A Ministry of Commerce spokesperson did not mention any U.S. actions specifically, but it's been a tense couple of weeks for the trade negotiations.World Politicsread more
U.S. stock index futures were lower Thursday morning, as market participants continue to monitor an intensifying trade war between the world's two largest economies.US Marketsread more
British Prime Minister Theresa May could announce her resignation in the next few days, according to U.K. media reports, as she faces increasing pressure from members of her...Europe Politicsread more
A federal judge in New York City on Wednesday said Deutsche Bank and Capital One can turn over financial documents related to President Donald Trump and his businesses in...Politicsread more
Chinese government-aligned experts are stressing that the U.S. will need to negotiate a trade agreement with Asia's largest economy.China Economyread more
Escalating trade tensions have hit emerging markets hard this month. With the trade war still a looming fear for markets, Miller Tabak equity strategist Matt Maley is making a...Trading Nationread more
Richard Yu, CEO of Huawei's consumer business, said Huawei's own operating system for smartphones and laptops could be ready for use in China by fall this year.Technologyread more
Shares of Chinese telecommunications heavyweight Huawei's suppliers took a hit on Thursday amid the ongoing fallout surrounding the Chinese telecommunications giant.Asia Marketsread more
Lawmakers, lobbyists and CEOs in the U.S. are looking to trying to pick out the best parts of the EU's privacy law called GDPR – and ditch what they see as the worst.Technologyread more
Indian Prime Minister Modi is on course to return to power for a second term after his party reportedly won big at the parliamentary elections.Electionsread more
The embattled German lender saw its share price hit a record low Monday, down nearly 5% since the start of the year.Banksread more
A U.S. federal judge in Hawaii has indefinitely extended a court order blocking the enforcement of President Donald Trump's revised travel ban.
The decision, which was published Wednesday by Judge Derrick Watson officially converted a temporary restraining order to a "preliminary injunction."
Here's the judge's description of what that means:
It is hereby ADJUDGED, ORDERED, and DECREED that: Defendants and all their respective officers, agents, servants, employees, and attorneys, and persons in active concert or participation with them, are hereby enjoined from enforcing or implementing Sections 2 and 6 of the Executive Order across the Nation. Enforcement of these provisions in all places, including the United States, at all United States borders and ports of entry, and in the issuance of visas is prohibited, pending further orders from this Court.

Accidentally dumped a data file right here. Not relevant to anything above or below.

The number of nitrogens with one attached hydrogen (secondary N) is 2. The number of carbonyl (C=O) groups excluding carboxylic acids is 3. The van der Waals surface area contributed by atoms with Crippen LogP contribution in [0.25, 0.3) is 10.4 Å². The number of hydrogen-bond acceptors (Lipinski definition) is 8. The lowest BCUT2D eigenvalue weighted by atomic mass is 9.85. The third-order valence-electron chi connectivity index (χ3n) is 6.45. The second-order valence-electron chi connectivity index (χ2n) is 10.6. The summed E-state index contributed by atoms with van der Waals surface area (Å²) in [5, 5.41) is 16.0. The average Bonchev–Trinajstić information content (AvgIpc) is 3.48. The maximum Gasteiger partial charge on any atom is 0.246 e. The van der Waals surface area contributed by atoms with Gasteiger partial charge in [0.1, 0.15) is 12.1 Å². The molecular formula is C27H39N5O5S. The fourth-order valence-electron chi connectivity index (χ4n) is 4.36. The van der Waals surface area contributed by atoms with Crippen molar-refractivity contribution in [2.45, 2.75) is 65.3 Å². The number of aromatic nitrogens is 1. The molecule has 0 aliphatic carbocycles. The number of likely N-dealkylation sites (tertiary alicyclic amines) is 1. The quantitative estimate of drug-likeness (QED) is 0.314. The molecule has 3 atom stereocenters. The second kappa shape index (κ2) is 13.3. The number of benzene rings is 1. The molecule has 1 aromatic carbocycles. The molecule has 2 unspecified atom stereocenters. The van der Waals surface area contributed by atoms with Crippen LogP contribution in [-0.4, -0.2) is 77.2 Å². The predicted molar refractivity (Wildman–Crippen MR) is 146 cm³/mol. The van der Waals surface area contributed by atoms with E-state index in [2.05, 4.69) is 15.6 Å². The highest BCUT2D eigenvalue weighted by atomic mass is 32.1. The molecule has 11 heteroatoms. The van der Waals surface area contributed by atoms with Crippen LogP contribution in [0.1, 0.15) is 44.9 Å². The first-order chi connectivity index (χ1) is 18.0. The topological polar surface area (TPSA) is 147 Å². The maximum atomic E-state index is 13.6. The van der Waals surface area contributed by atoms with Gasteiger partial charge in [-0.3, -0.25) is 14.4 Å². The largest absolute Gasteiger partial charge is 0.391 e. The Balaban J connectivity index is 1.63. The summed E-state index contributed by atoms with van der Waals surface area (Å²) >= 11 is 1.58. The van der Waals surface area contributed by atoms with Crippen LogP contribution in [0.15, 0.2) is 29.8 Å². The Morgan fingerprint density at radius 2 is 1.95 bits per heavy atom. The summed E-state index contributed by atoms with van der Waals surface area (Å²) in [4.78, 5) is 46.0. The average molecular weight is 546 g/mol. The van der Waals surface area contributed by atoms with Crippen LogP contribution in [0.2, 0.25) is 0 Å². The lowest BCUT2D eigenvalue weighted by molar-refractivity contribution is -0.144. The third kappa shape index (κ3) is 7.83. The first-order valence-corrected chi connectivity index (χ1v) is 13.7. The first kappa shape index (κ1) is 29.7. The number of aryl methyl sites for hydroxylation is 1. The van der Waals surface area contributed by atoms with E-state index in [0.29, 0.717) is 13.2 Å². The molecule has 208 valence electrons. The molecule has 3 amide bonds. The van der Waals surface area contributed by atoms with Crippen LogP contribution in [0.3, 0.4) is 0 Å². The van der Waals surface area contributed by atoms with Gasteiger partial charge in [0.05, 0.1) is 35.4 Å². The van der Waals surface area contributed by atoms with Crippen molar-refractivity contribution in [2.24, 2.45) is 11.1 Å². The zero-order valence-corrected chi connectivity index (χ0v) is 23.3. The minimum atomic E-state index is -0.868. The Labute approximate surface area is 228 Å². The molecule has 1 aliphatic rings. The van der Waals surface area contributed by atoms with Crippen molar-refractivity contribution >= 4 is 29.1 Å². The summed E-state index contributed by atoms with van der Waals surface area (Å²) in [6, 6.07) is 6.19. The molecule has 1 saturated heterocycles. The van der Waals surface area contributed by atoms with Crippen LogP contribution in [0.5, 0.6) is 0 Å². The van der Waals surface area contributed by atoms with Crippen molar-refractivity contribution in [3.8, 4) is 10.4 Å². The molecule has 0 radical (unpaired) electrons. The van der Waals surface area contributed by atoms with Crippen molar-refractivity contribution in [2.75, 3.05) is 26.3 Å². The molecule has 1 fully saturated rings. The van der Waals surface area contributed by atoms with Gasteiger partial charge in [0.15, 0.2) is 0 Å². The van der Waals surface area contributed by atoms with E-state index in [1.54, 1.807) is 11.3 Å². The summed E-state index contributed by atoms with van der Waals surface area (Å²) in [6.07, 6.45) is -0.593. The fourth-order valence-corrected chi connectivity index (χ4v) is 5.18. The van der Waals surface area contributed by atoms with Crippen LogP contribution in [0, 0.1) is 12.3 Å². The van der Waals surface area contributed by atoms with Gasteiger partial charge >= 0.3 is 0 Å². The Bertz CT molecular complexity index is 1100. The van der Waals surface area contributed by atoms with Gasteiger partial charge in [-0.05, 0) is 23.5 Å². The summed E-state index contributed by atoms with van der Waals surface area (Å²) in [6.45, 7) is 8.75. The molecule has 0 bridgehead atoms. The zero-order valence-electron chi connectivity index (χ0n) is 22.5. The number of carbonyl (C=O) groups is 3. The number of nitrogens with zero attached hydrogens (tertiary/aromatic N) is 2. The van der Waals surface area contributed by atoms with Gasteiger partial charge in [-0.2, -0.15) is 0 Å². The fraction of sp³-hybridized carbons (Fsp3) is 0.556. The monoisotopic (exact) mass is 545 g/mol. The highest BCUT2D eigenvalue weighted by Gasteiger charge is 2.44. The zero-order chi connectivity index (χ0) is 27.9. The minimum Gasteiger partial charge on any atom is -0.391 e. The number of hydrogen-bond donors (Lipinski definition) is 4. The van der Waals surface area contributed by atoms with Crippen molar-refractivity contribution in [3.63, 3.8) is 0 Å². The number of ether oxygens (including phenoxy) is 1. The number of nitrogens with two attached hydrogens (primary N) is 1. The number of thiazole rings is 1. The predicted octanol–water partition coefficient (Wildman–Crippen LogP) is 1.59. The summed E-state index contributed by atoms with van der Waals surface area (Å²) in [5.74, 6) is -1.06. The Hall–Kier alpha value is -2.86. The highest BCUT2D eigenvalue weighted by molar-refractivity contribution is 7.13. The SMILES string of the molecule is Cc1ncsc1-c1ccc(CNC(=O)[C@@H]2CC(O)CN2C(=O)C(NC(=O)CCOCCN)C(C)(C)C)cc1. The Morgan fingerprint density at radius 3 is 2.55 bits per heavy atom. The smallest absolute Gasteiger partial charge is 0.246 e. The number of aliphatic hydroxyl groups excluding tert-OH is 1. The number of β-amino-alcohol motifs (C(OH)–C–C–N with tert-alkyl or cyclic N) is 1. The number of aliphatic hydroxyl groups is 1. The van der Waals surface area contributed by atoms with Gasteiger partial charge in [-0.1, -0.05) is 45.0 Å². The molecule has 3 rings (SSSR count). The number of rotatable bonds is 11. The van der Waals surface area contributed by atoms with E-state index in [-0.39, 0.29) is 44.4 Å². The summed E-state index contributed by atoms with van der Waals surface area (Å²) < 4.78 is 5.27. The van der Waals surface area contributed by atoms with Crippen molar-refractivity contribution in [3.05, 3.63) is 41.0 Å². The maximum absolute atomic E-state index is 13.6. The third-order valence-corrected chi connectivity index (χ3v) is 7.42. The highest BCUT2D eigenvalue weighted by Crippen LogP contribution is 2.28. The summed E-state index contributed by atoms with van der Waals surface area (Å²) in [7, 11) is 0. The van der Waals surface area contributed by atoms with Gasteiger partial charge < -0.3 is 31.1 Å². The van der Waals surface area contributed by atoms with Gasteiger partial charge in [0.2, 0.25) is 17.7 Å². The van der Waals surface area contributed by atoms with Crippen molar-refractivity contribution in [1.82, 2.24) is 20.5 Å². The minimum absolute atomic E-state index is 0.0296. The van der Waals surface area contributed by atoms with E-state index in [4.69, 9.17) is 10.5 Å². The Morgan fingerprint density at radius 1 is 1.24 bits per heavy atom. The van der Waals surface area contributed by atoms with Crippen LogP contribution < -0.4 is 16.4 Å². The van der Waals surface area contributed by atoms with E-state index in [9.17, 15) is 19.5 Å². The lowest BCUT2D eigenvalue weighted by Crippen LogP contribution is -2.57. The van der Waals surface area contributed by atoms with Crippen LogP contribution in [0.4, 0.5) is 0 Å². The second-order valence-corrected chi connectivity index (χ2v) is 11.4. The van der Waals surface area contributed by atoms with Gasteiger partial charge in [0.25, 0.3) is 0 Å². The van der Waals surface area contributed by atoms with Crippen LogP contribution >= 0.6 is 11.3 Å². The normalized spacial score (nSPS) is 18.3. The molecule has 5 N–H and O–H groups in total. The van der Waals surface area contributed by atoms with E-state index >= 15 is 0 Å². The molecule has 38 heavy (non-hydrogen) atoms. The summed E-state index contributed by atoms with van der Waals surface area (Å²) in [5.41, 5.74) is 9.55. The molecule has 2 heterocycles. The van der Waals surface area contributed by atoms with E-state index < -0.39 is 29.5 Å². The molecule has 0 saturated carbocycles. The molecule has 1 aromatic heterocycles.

Hawaii is arguing that the order, which restricts travelers and refugees from six Muslim-majority countries, discriminated against Muslims in violation of the U.S. Constitution.
Earlier in March, Trump's revised immigration order was halted only hours before it was set to take effect.
The president responded to the block during a subsequent rally, vowing to "fight this terrible ruling."
"This ruling makes us look weak, which by the way we no longer are, believe me," Trump said at the time.
Promising "we're going to win it," Trump said during that speech that he would take the case to the Supreme Court if need be.
The administration has posited the order will help prevent terrorist attacks in the U.S., and it made several changes from the first version to stand up to legal challenges. Those changes included removing restrictions on legal permanent residents entering the country and taking Iraq off the list of targeted countries.
Trump himself has called the second order a "watered down" version of the first, and he suggested he might return to fighting for the original, stronger travel measures.
Some have questioned whether it was tactically wise for the president to publicly admit to the two orders' similarities.
This story is developing. Please check back for further updates.
—Reuters, the Associated Press and CNBC's Jacob Pramuk contributed to this report.